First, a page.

Arbitrage has to be one of the oldest, yet an effective trick to make easy money. To justify the tag of the oldest yet effective trick, say a merchant travels from Constantinople to Peking and finds that the price of gold is cheaper in Peking when compared to Constantinople. The merchant then decides to buy gold in Peking and sell it in Constantinople at its market price, thus making a profit above the market price of Constantinople, which is nothing but arbitrage.
Arbitrage takes advantage of the market inefficiencies to make profits. It is much more prevalent in the crypto market which has led to huge profits and margins as high as 10%. There are two types of arbitrage which are prominent in crypto-trading, inter-exchange arbitrage and intra-exchange arbitrage. Let us understand them:
Cryptocurrencies and tokens are traded mainly on exchanges. Currently, there are more than 200 exchanges on which one can buy crypto. These 200 exchanges open up the possibility for traders to buy a crypto on one exchange, move it to another exchange which values the same crypto higher than the previous exchange and sell it there. The logical question from here would be, why will the asset be valued differently in different exchanges?
The price of an asset is determined by the strength of the project underlining that crypto or the volume for that asset in a particular exchange, among other parameters. New information regarding a crypto also trigger a change in its price. These changes are reflected in any one of the 200 plus different exchanges at 200 plus different rates. This lag shown by exchanges to react to market triggers can be exploited by traders. One can develop a trading bot to automate the profit taking or just manually keep track of few assets.
An example for inter-exchange arbitrage is buying bitcoin for $6318.00 from Binance and selling it for $6363.71 on Bittrex (prices as of July 11th, 12:30PM). This trade leads to a profit of 0.72%, which roughly beats the transaction fees and transfer fee.
Another example, which truly shows the power of arbitrage is buying AppCoin on Binance for 0.00003238 BTC and selling it on hitBTC for 0.00003999 BTC (prices as of July 11th, 04:40PM). This converts to a profit of a whopping 23.51%.
A rule of thumb is to look for an arbitrage which leads to 0.75% profit or more. This golden percentage covers the transaction costs and transfer fees, which vary from one exchange to another.
Intra-exchange arbitrage focuses on one particular exchange and negates the cost incurred in transferring the crypto from one exchange to another. Inter-exchange arbitrage is done by triangular arbitrage. In a triangular arbitrage, three cryptos are chosen and a triangular buy and sell order are pushed to leverage the variability in the value of a crypto with respect to other cryptos or fiat currencies. A real-world example of triangular arbitrage is the following set of trades done on July 11th, 05:00 PM in Bitfinex, a crypto trading exchange:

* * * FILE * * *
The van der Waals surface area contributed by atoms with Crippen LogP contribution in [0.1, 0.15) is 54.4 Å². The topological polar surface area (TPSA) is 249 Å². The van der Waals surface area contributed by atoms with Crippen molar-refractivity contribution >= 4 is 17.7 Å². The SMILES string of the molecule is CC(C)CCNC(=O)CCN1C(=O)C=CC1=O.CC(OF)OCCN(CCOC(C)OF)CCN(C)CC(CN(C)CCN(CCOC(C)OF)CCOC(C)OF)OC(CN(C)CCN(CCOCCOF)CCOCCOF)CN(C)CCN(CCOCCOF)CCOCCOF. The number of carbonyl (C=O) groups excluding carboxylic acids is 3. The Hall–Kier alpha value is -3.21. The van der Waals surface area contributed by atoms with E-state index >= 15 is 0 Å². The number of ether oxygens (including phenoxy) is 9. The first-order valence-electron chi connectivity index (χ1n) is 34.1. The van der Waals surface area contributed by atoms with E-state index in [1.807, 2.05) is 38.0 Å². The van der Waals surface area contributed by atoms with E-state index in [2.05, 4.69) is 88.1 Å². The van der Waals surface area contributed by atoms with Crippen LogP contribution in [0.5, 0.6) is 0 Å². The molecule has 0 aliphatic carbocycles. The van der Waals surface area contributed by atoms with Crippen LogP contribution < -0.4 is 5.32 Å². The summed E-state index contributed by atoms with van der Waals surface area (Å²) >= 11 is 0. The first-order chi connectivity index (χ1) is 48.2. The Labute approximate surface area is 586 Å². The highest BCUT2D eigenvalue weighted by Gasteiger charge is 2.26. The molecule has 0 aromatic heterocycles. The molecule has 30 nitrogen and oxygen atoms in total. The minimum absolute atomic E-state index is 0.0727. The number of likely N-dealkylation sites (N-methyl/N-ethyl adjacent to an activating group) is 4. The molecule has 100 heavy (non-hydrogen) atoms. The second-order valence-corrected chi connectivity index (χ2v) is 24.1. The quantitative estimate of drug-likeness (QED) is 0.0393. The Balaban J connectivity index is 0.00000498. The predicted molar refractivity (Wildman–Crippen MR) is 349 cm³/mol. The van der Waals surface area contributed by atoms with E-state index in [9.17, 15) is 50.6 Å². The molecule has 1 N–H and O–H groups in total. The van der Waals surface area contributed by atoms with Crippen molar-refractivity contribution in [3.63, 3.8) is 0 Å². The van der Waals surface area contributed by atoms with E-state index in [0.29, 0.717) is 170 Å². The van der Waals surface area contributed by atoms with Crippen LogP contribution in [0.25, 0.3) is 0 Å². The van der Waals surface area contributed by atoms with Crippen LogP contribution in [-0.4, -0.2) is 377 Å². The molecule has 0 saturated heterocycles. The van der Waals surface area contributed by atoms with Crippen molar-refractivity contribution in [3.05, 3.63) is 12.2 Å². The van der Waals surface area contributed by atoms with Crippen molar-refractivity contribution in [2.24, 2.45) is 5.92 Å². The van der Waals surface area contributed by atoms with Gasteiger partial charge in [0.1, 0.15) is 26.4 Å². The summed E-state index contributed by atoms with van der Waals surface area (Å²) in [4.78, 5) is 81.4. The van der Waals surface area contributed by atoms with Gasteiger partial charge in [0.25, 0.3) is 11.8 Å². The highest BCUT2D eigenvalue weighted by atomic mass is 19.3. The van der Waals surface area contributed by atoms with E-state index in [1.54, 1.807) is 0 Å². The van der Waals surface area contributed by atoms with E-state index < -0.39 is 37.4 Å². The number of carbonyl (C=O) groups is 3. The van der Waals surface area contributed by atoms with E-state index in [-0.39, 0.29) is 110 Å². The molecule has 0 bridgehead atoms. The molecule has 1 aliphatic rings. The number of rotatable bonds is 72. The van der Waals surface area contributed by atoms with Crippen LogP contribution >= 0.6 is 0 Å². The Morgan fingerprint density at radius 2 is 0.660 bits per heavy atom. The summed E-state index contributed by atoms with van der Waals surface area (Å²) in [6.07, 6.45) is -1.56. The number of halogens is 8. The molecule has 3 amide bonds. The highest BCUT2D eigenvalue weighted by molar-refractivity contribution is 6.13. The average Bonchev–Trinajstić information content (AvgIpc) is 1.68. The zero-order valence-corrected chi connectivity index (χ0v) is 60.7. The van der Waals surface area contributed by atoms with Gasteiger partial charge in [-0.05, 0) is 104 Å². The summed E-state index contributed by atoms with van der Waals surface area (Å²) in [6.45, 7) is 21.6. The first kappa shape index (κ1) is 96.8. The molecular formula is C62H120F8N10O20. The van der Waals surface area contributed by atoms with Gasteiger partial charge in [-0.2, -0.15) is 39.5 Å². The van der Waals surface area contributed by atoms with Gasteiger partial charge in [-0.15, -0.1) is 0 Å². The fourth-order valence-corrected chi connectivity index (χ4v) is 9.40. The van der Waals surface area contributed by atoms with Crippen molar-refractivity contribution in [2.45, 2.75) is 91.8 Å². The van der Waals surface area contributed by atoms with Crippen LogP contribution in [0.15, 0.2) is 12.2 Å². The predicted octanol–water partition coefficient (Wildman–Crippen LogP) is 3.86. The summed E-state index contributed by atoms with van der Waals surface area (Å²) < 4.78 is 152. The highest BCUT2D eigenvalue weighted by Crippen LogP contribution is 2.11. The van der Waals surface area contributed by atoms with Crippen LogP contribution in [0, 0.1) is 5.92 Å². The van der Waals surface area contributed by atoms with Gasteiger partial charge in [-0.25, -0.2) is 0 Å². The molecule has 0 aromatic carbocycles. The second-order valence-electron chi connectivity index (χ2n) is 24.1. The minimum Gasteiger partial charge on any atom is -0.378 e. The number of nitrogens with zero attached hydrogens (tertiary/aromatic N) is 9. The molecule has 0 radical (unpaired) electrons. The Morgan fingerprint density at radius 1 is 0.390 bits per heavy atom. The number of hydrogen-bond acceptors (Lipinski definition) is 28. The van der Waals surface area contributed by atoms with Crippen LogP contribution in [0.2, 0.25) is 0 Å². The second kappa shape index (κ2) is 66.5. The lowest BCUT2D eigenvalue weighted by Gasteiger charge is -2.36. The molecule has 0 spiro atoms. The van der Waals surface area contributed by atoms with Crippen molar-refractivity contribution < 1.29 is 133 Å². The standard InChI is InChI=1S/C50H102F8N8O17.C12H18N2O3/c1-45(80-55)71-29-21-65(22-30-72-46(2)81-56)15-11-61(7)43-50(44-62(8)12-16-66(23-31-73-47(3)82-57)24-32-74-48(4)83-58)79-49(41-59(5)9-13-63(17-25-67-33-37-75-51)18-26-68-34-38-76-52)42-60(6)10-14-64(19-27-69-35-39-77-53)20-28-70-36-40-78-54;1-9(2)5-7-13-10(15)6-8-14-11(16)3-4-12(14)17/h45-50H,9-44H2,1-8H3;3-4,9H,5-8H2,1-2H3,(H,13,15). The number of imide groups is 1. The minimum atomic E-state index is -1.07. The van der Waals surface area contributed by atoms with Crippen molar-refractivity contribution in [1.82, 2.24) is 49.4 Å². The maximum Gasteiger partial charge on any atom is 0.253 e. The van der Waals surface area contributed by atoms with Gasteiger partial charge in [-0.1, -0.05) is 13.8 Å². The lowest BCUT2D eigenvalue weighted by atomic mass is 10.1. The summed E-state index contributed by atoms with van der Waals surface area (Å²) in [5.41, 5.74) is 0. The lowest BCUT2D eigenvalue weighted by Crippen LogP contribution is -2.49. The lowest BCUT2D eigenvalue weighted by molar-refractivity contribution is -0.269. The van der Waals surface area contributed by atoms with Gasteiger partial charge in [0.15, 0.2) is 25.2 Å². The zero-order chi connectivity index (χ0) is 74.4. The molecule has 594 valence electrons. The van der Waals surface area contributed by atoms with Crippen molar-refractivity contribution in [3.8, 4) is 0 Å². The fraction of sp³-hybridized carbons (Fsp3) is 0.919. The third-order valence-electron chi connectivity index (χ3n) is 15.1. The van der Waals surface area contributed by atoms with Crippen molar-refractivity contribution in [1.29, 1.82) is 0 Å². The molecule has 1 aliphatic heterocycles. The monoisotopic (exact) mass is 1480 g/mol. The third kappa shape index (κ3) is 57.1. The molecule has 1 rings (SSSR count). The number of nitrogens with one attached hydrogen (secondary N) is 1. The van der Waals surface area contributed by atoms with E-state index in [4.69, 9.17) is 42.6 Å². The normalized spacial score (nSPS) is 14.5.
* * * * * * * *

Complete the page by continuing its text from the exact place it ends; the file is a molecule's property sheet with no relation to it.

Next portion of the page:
1.Buy 10 Maker (MKR) with USD. It will cost $5510.7.
2.Use this MKR to buy BTC. 10 MKR will get you 0.87806 BTC.
3.Convert this BTC into USD. 0.87806 BTC will yield $5586.66.
This lead to a profit of 1.38%. Thus, Intra-exchange arbitrage can also lead to decent profits, with the profits staying well above the rule of thumb. One constraint is that these trades need to go through in a few seconds to capture the exact prices and ensure maximum profits possible from that triangle.
Crypto-arbitrage is an enticing strategy for traders who can code and build a bot, but there are certain constraints and pointers to keep in mind before jumping into it.
1.The exchange being targeted for arbitrage must have enough volumes to push through a buy or sell order at the desired price.
2.If the Bid/Ask spread is too high, there can be a lot of variability introduced which can impact the signals for predictability of arbitrage.
3.If the volume is low, then the order book is thin, leading to the availability of interest at different prices very thin.
4.Shorter trading cycles (~2-3 seconds) have the potential to make higher arbitrage profits. But, the time taken by exchanges to process an order of BTC can take anything between 10 minutes to 8 hours.
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